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Bigfoot Splayfoot Salamander

Chiropterotriton magnipes


The Critically Endangered bigfoot splayfoot salamander is endemic to Mexico and found in damp caves surrounded by forest at around 2,4000 metres above sea level.

They are moderately sized with webbed feet and are often found climbing cave walls. This species has the ability of caudal (tail) autotomy, whereby it can detach their tail and regrow it later as a defence escape method. It is therefore not unusual to see individuals missing part of their tail.

This species is part of the Plethodontidae, the largest salamander family, comprising almost two thirds of all known species. They are thought to have diverged from all other amphibian species over 100 million years ago, in the Early Cretaceous. They are as distantly related to all other amphibian lineages as humans are to elephants, and emerged when dinosaurs still roamed the Earth!

Despite being seen regularly in the past, the bigfoot splayfoot salamander has not been recorded in recent years. Threats include the removal of the forest habitat above the caves, as this causes the caves to dry out, which may explain the disappearance of this species. The bigfoot splayfoot salamander does not occur in any protected area therefore the protection of the original habitat, both the caves and the surrounding forest, is urgent. The species is protected by Mexican law under the “Special Protection” category.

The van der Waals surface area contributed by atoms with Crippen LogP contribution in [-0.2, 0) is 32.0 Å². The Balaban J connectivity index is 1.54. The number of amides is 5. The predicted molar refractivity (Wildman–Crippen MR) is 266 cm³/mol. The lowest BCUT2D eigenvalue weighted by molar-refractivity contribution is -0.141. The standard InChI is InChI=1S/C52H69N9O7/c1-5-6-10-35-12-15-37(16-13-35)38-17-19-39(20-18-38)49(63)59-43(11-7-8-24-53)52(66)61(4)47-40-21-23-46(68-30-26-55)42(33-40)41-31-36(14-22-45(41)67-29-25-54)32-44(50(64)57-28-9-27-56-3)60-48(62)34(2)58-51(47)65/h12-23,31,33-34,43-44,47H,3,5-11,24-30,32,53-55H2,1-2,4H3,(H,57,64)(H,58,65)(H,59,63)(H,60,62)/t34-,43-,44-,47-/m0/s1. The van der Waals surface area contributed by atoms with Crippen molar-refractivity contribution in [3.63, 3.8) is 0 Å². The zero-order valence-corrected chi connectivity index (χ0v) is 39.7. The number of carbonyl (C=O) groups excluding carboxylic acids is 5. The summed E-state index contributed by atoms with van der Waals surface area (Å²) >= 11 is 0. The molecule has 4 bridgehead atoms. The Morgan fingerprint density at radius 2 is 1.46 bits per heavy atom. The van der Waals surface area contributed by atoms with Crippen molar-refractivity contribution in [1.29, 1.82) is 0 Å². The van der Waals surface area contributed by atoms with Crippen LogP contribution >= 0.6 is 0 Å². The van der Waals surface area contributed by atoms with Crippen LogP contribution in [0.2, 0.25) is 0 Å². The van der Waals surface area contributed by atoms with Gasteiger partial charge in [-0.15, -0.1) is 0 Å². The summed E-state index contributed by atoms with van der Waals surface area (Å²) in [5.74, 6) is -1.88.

• Order: Caudata
  • Family: Plethodontidae
  • Population: Possibly extinct
  • Trend: decreasing
  • Size: 80-120mm

EDGE Score

EDGE Score: 6.05 (?)
ED Score: 25.52 (?)
GE / IUCN Red List (?)
Not Evaluated Data Deficient Least Concern Near Threatened Vulnerable Endangered Critically Endangered Extinct in the Wild Extinct


This species is known only from south eastern San Luis Potosi and eastern Queretaro Mexico, at around 2,400 metres above sea level.

Habitat and Ecology

This species inhabits caves and crevices under pine-oak forests. This species reproduces by direct development whereby offspring emerge from the egg as miniature versions of the adults and bypass a free living larval stage. This process is independent of water making this a truly terrestrial species.

Find out more

This wordcloud illustrates the threats facing this species. The size of each word indicates the extent of a species range that is affected by that threat (larger size means a greater area is affected). The colour of the word indicates how much that threat impacts the species (darker shades of red mean the threat is more severe).

Logging Fire

Threat wordcloud key:

Small area affected
Large area affected
Least severe
Most severe
Severity unknown
Source: The IUCN List of Threatened Species. Version 2017.1.
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